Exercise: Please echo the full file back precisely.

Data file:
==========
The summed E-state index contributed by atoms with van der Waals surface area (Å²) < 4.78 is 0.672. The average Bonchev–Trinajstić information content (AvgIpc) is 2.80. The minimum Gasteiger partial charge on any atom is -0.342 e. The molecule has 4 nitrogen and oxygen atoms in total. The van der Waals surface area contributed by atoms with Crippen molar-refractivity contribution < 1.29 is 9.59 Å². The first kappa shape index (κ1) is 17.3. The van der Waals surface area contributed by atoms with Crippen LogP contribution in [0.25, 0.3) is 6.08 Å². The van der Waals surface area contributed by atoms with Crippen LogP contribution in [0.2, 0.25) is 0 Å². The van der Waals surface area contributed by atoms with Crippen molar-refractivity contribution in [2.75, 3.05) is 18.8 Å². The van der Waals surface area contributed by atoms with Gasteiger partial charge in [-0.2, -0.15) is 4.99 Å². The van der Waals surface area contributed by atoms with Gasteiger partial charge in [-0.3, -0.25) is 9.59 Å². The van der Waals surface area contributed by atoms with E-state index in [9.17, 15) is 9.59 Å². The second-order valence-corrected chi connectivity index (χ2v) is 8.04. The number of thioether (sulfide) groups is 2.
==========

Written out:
The summed E-state index contributed by atoms with van der Waals surface area (Å²) < 4.78 is 0.672. The average Bonchev–Trinajstić information content (AvgIpc) is 2.80. The minimum Gasteiger partial charge on any atom is -0.342 e. The molecule has 4 nitrogen and oxygen atoms in total. The van der Waals surface area contributed by atoms with Crippen molar-refractivity contribution < 1.29 is 9.59 Å². The first kappa shape index (κ1) is 17.3. The van der Waals surface area contributed by atoms with Crippen LogP contribution in [0.25, 0.3) is 6.08 Å². The van der Waals surface area contributed by atoms with Crippen LogP contribution in [0.2, 0.25) is 0 Å². The van der Waals surface area contributed by atoms with Crippen molar-refractivity contribution in [2.75, 3.05) is 18.8 Å². The van der Waals surface area contributed by atoms with Gasteiger partial charge in [-0.2, -0.15) is 4.99 Å². The van der Waals surface area contributed by atoms with Gasteiger partial charge in [-0.3, -0.25) is 9.59 Å². The van der Waals surface area contributed by atoms with E-state index in [9.17, 15) is 9.59 Å². The second-order valence-corrected chi connectivity index (χ2v) is 8.04. The number of thioether (sulfide) groups is 2.